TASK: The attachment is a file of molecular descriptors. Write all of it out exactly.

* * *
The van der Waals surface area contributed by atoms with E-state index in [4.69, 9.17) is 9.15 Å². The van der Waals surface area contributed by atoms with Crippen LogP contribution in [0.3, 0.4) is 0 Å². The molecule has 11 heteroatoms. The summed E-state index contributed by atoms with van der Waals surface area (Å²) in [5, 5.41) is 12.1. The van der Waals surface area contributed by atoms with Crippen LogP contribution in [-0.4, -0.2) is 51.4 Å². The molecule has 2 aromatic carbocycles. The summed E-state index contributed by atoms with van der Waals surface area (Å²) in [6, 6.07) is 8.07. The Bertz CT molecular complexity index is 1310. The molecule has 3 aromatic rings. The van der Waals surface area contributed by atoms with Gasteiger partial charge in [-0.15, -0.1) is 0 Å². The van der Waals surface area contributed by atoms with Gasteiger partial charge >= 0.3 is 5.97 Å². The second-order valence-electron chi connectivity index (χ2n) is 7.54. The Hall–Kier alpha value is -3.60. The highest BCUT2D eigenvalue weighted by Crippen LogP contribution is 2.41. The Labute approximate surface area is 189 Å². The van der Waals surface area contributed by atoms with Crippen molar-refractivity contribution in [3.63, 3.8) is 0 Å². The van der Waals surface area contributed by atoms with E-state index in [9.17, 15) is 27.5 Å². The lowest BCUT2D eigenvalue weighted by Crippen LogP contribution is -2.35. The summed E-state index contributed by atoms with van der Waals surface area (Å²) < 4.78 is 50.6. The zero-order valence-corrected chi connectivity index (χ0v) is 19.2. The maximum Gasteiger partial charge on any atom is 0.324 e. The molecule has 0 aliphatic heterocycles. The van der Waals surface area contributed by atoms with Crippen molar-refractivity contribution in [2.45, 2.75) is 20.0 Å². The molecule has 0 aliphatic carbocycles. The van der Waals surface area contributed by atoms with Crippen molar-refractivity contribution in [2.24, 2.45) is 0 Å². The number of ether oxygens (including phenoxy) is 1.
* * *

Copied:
The van der Waals surface area contributed by atoms with E-state index in [4.69, 9.17) is 9.15 Å². The van der Waals surface area contributed by atoms with Crippen LogP contribution in [0.3, 0.4) is 0 Å². The molecule has 11 heteroatoms. The summed E-state index contributed by atoms with van der Waals surface area (Å²) in [5, 5.41) is 12.1. The van der Waals surface area contributed by atoms with Crippen LogP contribution in [-0.4, -0.2) is 51.4 Å². The molecule has 2 aromatic carbocycles. The summed E-state index contributed by atoms with van der Waals surface area (Å²) in [6, 6.07) is 8.07. The Bertz CT molecular complexity index is 1310. The molecule has 3 aromatic rings. The van der Waals surface area contributed by atoms with Gasteiger partial charge in [-0.15, -0.1) is 0 Å². The van der Waals surface area contributed by atoms with Gasteiger partial charge >= 0.3 is 5.97 Å². The second-order valence-electron chi connectivity index (χ2n) is 7.54. The Hall–Kier alpha value is -3.60. The highest BCUT2D eigenvalue weighted by Crippen LogP contribution is 2.41. The Labute approximate surface area is 189 Å². The van der Waals surface area contributed by atoms with Crippen molar-refractivity contribution in [3.63, 3.8) is 0 Å². The van der Waals surface area contributed by atoms with E-state index in [9.17, 15) is 27.5 Å². The lowest BCUT2D eigenvalue weighted by Crippen LogP contribution is -2.35. The summed E-state index contributed by atoms with van der Waals surface area (Å²) < 4.78 is 50.6. The zero-order valence-corrected chi connectivity index (χ0v) is 19.2. The maximum Gasteiger partial charge on any atom is 0.324 e. The molecule has 0 aliphatic heterocycles. The van der Waals surface area contributed by atoms with Crippen molar-refractivity contribution in [2.45, 2.75) is 20.0 Å². The molecule has 0 aliphatic carbocycles. The van der Waals surface area contributed by atoms with Crippen molar-refractivity contribution in [2.24, 2.45) is 0 Å². The number of ether oxygens (including phenoxy) is 1.